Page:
And just behind, FDR’s desk, piled high with the loves of his life: Eleanor at left, as she looks this warm May of 1904. Less pleasant memories are next: dear, dear Alice Sohier, who’d unexspectedly spurned him. (He’d better put that picture away now…) The Half Moon II at full sail, at Campobello,with FDR at the helm, and on the wall, his father, James, shortly before his death, mounted on one of his favorite trotters. And Sara too, as always, is present; the butterfly collection she sent him smiles from the wall; plus,  an unanswered letter awaiting his reply sits tucked in one of the roll-top cubbyholes.

For a moment, here, now, you can almost feel 1904.

Do you think, perhaps, if I just concentrated hard enough…

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The Widow

“Having a good time was of major importance in those days at Harvard. Customary procedure was to study for ten days with a tutor before an examination and never open a book for the rest of the time.”          Lathrop Brown to Pare Lorentz, 1949

Over the last few weeks, as time and funds permit, I’ve been slowly framing a series of 16 prints we acquired last year, from a charming but extremely tattered 1903 volume entitled Harvard Celebrities. Written and illustrated by a classmate of FDR’s, this 30 page book parodies in picture and verse Harvard characters of the day. While some are still easily recognizable – Nathaniel Shaler, the famous naturalist, for example – others are far less so. Here’s one that I found intriguing:

Now from the text, and from Lathrop’s chance comment above, I had a general idea of who this might be, but imagine my delight when I discovered the following article from the October 1917 Independent, telling me not only who this was, but revealing a portrait of a Harvard long gone:

An Unofficial University Just Outside Harvard’s Gates

THEY call him “The Widow,” no one knows why. Whatever he is called he is, in his own single person, Harvard’s chief competitor. In moments of indiscreet candor members of the Harvard Faculty have confest that the college has tried, and tried in vain, every possible means of dislodging him—even to flattering him out of the way with the offer of a chair in the college. But he never could afford the honor. The highest paid professors in Harvard get a meagre $5000 a year. “The Widow” is reputed to enjoy an income of $20,000 a year—perhaps more. Nobody knows. [Editor’s Note: For comparison, Harvard Tuition in 1903 was $150 per year.]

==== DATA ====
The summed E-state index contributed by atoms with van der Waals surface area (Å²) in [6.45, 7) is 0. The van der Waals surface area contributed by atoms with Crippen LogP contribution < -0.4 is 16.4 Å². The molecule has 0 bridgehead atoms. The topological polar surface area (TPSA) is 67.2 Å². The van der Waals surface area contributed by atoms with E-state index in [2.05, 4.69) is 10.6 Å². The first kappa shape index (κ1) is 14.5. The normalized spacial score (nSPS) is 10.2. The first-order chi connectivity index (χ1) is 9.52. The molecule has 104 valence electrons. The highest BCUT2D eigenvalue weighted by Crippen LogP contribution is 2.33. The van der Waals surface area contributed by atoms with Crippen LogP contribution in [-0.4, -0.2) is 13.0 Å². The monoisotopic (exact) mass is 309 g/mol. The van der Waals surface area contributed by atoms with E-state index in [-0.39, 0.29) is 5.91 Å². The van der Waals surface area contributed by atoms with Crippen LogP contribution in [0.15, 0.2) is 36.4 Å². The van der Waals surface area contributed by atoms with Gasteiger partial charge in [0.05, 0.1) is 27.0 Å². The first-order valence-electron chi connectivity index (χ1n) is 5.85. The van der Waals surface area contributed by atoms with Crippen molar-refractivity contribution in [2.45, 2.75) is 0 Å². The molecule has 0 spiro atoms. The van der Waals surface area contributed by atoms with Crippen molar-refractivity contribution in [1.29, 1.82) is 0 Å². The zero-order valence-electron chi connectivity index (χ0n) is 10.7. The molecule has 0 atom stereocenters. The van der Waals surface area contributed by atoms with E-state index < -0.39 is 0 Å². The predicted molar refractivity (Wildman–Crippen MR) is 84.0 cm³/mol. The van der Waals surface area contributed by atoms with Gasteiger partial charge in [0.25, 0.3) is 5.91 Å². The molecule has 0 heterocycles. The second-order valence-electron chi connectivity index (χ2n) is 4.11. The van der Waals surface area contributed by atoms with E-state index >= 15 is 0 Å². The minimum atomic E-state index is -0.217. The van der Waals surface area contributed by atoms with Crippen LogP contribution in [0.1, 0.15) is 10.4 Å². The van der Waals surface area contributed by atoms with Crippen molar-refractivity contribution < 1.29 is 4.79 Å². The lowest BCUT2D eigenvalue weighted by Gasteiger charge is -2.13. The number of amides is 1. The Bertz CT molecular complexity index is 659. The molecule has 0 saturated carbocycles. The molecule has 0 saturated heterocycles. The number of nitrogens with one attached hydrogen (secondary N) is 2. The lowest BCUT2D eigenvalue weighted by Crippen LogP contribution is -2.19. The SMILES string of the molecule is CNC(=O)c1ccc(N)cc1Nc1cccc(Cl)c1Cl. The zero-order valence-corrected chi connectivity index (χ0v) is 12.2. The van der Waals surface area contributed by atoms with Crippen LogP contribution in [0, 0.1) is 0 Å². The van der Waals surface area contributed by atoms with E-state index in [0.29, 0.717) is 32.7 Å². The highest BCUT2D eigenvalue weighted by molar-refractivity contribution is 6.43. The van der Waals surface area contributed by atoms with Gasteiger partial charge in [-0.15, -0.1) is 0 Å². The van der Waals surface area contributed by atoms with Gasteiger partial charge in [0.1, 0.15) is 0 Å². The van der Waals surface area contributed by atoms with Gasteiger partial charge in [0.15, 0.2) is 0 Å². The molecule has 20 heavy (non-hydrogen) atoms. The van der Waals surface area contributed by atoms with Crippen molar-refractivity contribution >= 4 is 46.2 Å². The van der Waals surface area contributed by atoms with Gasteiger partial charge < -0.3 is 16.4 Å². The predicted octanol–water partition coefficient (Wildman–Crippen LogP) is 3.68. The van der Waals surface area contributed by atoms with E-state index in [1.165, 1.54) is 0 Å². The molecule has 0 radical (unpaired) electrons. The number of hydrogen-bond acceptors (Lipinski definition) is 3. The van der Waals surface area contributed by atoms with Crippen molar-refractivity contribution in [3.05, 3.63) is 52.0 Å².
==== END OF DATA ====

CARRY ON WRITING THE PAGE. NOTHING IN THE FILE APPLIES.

So he remains what he is—president of himself. For he is in his own university, with his own staff of fifteen professors, and his own dormitories, conveniently stationed just outside the famous Harvard “Yard.” The one concession he makes to Harvard is to permit his students the use of all of Harvard’s facilities—the Bursar, the Yard, the Gym, Soldiers Field, even the classrooms if they please. Even Harvard’s degrees. All “The Widow” pretends to supply is the best known substitute for a Harvard education.

If you find that it would be pleasant to be a Bachelor of Arts but for certain annoying obstacles in the way; if you find your studies interfering with the pleasures of the theater or the athletic field; if the exams are approaching and certain to find you embarrassed how to meet them; if you are the son of a rich man, a little spoiled and unaccustomed to work—what do you do?

You visit the Widow Nolen.

AND straightway you come under the eye of a remarkable man. Two generations of Harvard men know him, by reputation if not by personal experience of his bewildering fund of knowledge and his even more bewildering gift of handing it out to you in one exquisite, highly concentrated pill of information. In the Harvard records he is William Whiting Nolen, A.B. ’84. During five more years in the Graduate School he drew down an A.M. in ’86. Then to make a thoro job of it, he put himself thru the Law School besides. No one has discovered why he slighted the Medical School, the Dental School, the Veterinary School, and the Bussey Institute of Agriculture. Except for these trifling omissions, his education is fairly complete.